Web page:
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Zinner, Ernst (1886-1970) | Special Collections & University Archives

Name: Zinner, Ernst (1886-1970)


Historical Note:

Ernst Zinner was born in1886 in Goldberg, Silesia, a region of Central Europe primarily located in modern-day Poland, but which also overlaps current borders of the Czech Republic and Germany.  He completed his PhD in 1907 at the University of Jena, also studying at the University of Lund, the University of Paris, and the K√∂nigstuhl Observatory in Heidelberg.  In 1910, Zinner became Assistant to Ernst Hartwig, then director of the Remeis Astronomical Observatory at Bamberg, Germany.

In 1913 Zinner rediscovered the Comet Giacobini-Zinner, which had been previously discoverd by Michel Giacobini in 1900.  During the First World War, Zinner worked in the weather service.  He returned to the field of astronomy at the end of the war, becoming a lecturer in 1919, and professor of astronomy at the University of Munich in 1924.

In 1926, Zinner succeeded Hartwig and became director of the Remeis Astronomical Observatory at Bamberg.  He held the office until his retirement in 1953.  Over his career, Zinner distinguished himself as an historian of Renaissance astronomy, and authored several books on the subject.  The best known of these is Geschichte und Bibliographie der Astronomischen Literatur in Deutschland zur Zeit der Renaissance, a standard reference work still cited as the authority in the field.  Among many honors bestowed upon him during his life, the Zinner crater on the Moon is named after him.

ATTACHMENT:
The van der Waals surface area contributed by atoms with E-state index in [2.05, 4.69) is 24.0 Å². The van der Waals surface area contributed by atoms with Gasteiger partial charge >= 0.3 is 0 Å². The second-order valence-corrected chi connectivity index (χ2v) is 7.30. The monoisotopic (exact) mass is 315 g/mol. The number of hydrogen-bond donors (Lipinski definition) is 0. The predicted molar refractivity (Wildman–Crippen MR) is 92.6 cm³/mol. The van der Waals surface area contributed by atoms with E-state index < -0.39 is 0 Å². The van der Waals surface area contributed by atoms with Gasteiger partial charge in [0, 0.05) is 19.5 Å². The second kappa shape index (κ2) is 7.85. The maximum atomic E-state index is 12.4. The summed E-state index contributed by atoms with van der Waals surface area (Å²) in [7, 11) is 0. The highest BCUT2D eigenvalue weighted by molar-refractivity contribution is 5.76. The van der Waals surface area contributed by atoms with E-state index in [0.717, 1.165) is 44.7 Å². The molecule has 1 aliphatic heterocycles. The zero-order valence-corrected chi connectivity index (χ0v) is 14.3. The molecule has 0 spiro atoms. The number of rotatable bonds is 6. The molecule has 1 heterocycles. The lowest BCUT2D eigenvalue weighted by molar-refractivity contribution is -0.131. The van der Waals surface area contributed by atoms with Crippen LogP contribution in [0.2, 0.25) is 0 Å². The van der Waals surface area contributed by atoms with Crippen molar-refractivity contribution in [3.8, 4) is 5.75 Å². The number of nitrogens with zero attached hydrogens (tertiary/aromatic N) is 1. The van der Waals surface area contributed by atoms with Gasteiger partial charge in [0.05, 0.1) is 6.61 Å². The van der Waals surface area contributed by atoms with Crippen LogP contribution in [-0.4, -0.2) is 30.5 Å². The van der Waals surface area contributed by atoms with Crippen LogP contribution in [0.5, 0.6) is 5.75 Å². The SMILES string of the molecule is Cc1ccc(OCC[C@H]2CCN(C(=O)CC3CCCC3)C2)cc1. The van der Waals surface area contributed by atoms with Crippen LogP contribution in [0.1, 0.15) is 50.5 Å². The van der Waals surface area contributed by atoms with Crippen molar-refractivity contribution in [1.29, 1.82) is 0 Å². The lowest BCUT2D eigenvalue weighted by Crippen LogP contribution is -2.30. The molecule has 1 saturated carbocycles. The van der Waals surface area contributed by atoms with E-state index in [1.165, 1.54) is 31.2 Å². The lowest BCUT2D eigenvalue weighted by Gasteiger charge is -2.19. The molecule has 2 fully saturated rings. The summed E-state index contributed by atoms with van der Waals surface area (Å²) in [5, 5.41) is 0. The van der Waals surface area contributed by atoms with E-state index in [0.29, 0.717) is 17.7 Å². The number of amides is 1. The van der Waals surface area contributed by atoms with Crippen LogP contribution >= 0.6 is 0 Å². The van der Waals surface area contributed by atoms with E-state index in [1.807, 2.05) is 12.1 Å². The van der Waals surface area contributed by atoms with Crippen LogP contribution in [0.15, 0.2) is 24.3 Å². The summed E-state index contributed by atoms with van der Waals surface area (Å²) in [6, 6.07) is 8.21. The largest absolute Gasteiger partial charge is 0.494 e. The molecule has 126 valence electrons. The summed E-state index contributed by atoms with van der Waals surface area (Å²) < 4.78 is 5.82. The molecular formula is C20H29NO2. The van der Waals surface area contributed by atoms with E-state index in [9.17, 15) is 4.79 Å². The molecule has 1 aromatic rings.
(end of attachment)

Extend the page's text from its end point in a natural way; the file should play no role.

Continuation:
Zinner was a frequent traveler, and had a great personal interest in scientific instruments and sundials.  Traveling throughout Europe both before and after World War II, he visited numerous instrument collections, taking painstaking notes, even on public sundials, thereby accumulating an enormous reference collection on scientific instruments specifically, and astronomy and physics more generally.

Fearing the Soviet Union would buy or conceal his personal collection of books and manuscripts, upon his retirement, he sold it to the newly formed Friends of the Malcolm A. Love Library at San Diego State College in 1967.  He willed his personal papers to Frankfurt University, from which he had received an honorary doctorate in 1961 in acknowledgement of his great merits to the history of astronomy.  Zinner died in 1970.






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